without qualification, even though the matters that are written of
are sub judice.
2.8 At the same time,
the doctrine of equality before law is invoked to incarcerate police
officers with the very terrorists they fought and protected the
nation from. No thought is given and no provision made for their
security. These officers are assaulted in jail, and no visible
action is taken against their attackers. The State’s mechanism
for investigation and litigation is disproportionately focused
against the police even as many of the terrorist leaders who
inspired and participated in some of the most heinous crimes walk
2.9 It appears almost
as if the State is discriminating between terrorists and policemen
in favour of the former.
3.1 The question
repeatedly asked in this context is, ‘Were they any police
excesses?’ Only a liar or a fool would deny that random excesses
occurred in a campaign of the magnitude and duration of the struggle
in Punjab. Wherever such excesses were detected, action was
The real question is whether a strategy of State
Terrorism was adopted by the police; and the answer is unequivocally
in the negative.
3.2 The evidence is
visible everywhere in the Punjab. The victory over terrorism was not
merely a military victory, it was a moral victory. Nowhere in the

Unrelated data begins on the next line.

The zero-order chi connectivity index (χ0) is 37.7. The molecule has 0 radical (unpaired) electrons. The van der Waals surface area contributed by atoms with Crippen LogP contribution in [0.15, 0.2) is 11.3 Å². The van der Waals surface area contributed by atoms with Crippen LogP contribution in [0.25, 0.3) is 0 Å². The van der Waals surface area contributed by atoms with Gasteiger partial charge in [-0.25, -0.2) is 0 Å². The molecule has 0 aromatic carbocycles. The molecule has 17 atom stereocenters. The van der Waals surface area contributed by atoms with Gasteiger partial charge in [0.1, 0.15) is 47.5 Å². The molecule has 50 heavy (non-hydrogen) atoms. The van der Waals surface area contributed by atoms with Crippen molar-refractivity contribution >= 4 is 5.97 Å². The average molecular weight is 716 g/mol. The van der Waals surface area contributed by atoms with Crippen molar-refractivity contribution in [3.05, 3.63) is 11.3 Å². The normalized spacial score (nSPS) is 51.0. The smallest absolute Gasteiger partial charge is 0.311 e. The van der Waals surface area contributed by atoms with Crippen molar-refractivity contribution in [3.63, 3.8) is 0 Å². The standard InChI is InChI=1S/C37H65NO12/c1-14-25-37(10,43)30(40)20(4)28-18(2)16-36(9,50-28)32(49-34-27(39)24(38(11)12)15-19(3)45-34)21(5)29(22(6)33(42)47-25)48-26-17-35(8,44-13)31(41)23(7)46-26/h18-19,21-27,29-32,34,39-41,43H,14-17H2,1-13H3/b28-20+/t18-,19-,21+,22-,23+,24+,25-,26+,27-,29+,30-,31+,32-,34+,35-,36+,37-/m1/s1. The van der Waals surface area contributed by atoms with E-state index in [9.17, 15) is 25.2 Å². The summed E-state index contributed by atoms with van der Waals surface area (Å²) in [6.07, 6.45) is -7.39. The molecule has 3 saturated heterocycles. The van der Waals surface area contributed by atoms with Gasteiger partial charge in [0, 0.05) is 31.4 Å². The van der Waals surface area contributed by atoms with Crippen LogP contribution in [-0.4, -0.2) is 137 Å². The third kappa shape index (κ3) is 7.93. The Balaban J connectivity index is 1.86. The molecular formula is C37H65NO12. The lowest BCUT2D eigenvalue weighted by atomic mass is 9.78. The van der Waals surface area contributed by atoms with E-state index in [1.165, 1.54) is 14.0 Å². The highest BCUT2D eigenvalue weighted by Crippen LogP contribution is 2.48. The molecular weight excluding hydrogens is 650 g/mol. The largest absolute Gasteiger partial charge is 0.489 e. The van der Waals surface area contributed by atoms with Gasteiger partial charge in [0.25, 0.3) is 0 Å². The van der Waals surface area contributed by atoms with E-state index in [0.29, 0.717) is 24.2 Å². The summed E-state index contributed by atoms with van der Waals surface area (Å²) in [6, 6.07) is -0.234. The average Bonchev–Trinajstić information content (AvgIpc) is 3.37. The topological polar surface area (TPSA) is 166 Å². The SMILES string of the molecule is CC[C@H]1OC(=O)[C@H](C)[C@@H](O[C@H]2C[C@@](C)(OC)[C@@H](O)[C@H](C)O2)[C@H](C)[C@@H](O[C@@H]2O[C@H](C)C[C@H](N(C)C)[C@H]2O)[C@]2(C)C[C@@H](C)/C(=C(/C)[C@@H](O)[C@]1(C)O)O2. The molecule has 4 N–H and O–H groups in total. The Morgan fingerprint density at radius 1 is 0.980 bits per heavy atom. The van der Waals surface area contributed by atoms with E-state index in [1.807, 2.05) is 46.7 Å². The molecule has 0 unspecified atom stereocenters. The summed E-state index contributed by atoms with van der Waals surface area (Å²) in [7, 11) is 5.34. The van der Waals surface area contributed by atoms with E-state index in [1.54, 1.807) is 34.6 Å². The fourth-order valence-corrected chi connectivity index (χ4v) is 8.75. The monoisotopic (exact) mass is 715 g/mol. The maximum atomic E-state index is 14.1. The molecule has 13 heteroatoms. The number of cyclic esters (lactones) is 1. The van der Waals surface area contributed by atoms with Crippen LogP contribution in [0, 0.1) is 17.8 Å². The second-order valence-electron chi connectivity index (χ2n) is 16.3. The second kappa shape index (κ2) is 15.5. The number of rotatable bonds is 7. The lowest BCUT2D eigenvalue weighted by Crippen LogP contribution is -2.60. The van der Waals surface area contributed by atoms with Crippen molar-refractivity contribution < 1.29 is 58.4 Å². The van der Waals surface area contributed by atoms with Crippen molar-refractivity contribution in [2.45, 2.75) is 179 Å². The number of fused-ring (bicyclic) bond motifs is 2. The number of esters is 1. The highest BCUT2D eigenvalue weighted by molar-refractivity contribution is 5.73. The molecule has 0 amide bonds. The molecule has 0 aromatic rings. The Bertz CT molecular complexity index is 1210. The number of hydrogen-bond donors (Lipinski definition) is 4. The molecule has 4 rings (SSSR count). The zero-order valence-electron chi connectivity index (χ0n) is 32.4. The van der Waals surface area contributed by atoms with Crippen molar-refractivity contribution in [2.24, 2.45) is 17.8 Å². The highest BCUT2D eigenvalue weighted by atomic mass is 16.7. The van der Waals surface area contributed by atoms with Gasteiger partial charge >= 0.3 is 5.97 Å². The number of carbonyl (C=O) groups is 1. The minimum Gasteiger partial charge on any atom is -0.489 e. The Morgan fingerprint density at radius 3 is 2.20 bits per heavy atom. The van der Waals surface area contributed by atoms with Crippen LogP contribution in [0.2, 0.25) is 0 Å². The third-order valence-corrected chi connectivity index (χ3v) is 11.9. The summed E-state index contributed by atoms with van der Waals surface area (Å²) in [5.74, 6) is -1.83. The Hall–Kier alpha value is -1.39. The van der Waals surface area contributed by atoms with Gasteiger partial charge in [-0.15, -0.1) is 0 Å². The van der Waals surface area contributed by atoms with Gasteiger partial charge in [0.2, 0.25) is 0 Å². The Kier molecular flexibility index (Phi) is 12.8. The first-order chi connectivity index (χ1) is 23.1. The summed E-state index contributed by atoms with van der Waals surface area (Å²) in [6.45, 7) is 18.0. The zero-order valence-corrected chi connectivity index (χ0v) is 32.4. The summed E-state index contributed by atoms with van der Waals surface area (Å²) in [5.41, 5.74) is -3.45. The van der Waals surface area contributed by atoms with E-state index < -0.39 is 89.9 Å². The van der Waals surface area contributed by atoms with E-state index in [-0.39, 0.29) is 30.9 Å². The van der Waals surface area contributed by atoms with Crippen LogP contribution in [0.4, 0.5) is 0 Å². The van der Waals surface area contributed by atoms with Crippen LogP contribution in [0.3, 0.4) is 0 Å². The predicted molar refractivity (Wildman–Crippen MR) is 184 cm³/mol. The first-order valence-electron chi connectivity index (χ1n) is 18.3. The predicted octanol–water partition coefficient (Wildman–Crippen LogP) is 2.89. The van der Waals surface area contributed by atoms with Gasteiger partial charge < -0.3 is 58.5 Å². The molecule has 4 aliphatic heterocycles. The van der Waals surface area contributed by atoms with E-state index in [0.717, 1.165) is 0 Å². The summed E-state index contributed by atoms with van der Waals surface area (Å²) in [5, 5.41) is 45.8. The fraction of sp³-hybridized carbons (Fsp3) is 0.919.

world has State Terrorism, irrespective of how many people it killed
or tortured, ever been able to extinguish an ideology as completely
as the idea of Khalistan has been extinguished in Punjab. An idea
can never be destroyed by violence. Blood fuels revolution. Each
police excess creates new enemies for the force and for the State it
represents. Police excesses of the magnitude being alleged would
have created an ever-widening base of support for terrorism.
Instead, it was the support of the people in Punjab that made the
decisive win over the militants a possibility. Sickened by the
extremists’ acts of senseless violence, it was the people who opened
the floodgates of information to the police. The victory over the
venomous advocates of Khalistan was a people’s victory. That is why
there is such a mood of celebration and freedom in Punjab today.
Were this not so, terrorism would still be an overwhelming reality
in the state.
3.3 The police strategy
against terrorists gave the latter four options. The first three